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Traditional crop diversity for sustainable development of Central Himalayan agroecosystems

Traditional crop diversity for sustainable development of Central Himalayan agroecosystems SUMMARY A rich diversity of traditional crops occurs generally in the Himalaya and more particularly in Central Himalaya. Over forty species of food grains are grown in traditional agroecosystems of Central Himalaya, which have been managed by the local farming communities since time immemorial. These traditional crop varieties have evolved over centuries and are well adapted to the particular area. A number of edaphic, topographic and climatic factors associated with different selection pressures over centuries of cultivation resulted in immense variations in the crop species. The grain and by-product yield of the majority of the traditional crops cultivated across an altitudinal gradient were worked out and compared with common food crops (paddy, wheat, mustard) at two points in time (1970-74, 1990–94) and it was found that almost all the traditional crops had slightly higher yields during 1970–74 than between 1990–94. However, common food crops grown during the Kharif season had higher yields during 1990–94 whereas, Rabi season crops exhibited higher yield during 1970–74. The yield of rainfed paddy remained static over the years across the altitudinal gradient. Among the traditional crops cultivated during the Kharif and Rabi seasons in mixed and pure forms at different altitudes were Macrotyloma uniforum (at higher altitude), Parilla frutescens and Vigna mungo (at middle altitude) and Panicum miliaceum (at lower altitude) which were found to be eco-energetically efficient. Avena sativa (oat) and mixed cropping of Fagopyrum esculentum and potato had higher energy efficiency ratios whereas the latter also exhibited a higher monetary output/input ratio. Crops like paddy and wheat with mustard, grown in irrigated land were found to be more eco-energetically efficient than the same crops grown in the rainfed land. In general, traditional crops possess higher nutritive value than the common food crops. The contribution of traditional crops to the local diet (kg/capita/year) and their energy and protein equivalents were higher during both time periods. It was observed that while exporting these traditional crops, the locals of the region are highly exploited by middlemen. Despite having huge potential, traditional crop diversity of this region has been reduced to a great extent during the last two decades. Besides, the area under cultivation with these crops has been declining rapidly. However, many of these crops possess immense potential to meet the growing food demand and ensure food security of an increasing population. Therefore, a comprehensive programme of conservation through various means and improvement of agronomic yield in their natural habitats is urgently needed. http://www.deepdyve.com/assets/images/DeepDyve-Logo-lg.png International Journal of Sustainable Development & World Ecology Taylor & Francis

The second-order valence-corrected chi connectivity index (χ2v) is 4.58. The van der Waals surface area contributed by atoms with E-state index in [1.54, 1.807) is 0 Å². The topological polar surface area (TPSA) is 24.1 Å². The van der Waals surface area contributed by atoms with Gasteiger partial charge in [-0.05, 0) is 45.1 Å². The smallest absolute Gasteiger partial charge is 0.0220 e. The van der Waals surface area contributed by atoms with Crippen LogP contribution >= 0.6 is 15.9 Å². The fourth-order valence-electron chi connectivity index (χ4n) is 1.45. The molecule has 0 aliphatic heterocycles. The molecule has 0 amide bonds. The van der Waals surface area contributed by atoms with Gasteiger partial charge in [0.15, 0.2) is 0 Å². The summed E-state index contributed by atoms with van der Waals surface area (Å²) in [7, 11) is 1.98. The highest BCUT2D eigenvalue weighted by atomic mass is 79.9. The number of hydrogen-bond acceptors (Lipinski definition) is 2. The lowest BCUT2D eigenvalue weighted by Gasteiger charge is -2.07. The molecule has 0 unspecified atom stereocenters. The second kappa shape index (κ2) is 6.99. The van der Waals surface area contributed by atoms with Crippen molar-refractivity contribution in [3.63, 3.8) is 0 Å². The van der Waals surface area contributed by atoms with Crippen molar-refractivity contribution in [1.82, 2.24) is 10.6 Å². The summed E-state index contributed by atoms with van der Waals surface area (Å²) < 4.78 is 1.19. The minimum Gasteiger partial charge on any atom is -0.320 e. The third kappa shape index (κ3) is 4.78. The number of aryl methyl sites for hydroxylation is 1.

Traditional crop diversity for sustainable development of Central Himalayan agroecosystems

Traditional crop diversity for sustainable development of Central Himalayan agroecosystems


Abstract

SUMMARY A rich diversity of traditional crops occurs generally in the Himalaya and more particularly in Central Himalaya. Over forty species of food grains are grown in traditional agroecosystems of Central Himalaya, which have been managed by the local farming communities since time immemorial. These traditional crop varieties have evolved over centuries and are well adapted to the particular area. A number of edaphic, topographic and climatic factors associated with different selection pressures over centuries of cultivation resulted in immense variations in the crop species. The grain and by-product yield of the majority of the traditional crops cultivated across an altitudinal gradient were worked out and compared with common food crops (paddy, wheat, mustard) at two points in time (1970-74, 1990–94) and it was found that almost all the traditional crops had slightly higher yields during 1970–74 than between 1990–94. However, common food crops grown during the Kharif season had higher yields during 1990–94 whereas, Rabi season crops exhibited higher yield during 1970–74. The yield of rainfed paddy remained static over the years across the altitudinal gradient. Among the traditional crops cultivated during the Kharif and Rabi seasons in mixed and pure forms at different altitudes were Macrotyloma uniforum (at higher altitude), Parilla frutescens and Vigna mungo (at middle altitude) and Panicum miliaceum (at lower altitude) which were found to be eco-energetically efficient. Avena sativa (oat) and mixed cropping of Fagopyrum esculentum and potato had higher energy efficiency ratios whereas the latter also exhibited a higher monetary output/input ratio. Crops like paddy and wheat with mustard, grown in irrigated land were found to be more eco-energetically efficient than the same crops grown in the rainfed land. In general, traditional crops possess higher nutritive value than the common food crops. The contribution of traditional crops to the local diet (kg/capita/year) and their energy and protein equivalents were higher during both time periods. It was observed that while exporting these traditional crops, the locals of the region are highly exploited by middlemen. Despite having huge potential, traditional crop diversity of this region has been reduced to a great extent during the last two decades. Besides, the area under cultivation with these crops has been declining rapidly. However, many of these crops possess immense potential to meet the growing food demand and ensure food security of an increasing population. Therefore, a comprehensive programme of conservation through various means and improvement of agronomic yield in their natural habitats is urgently needed.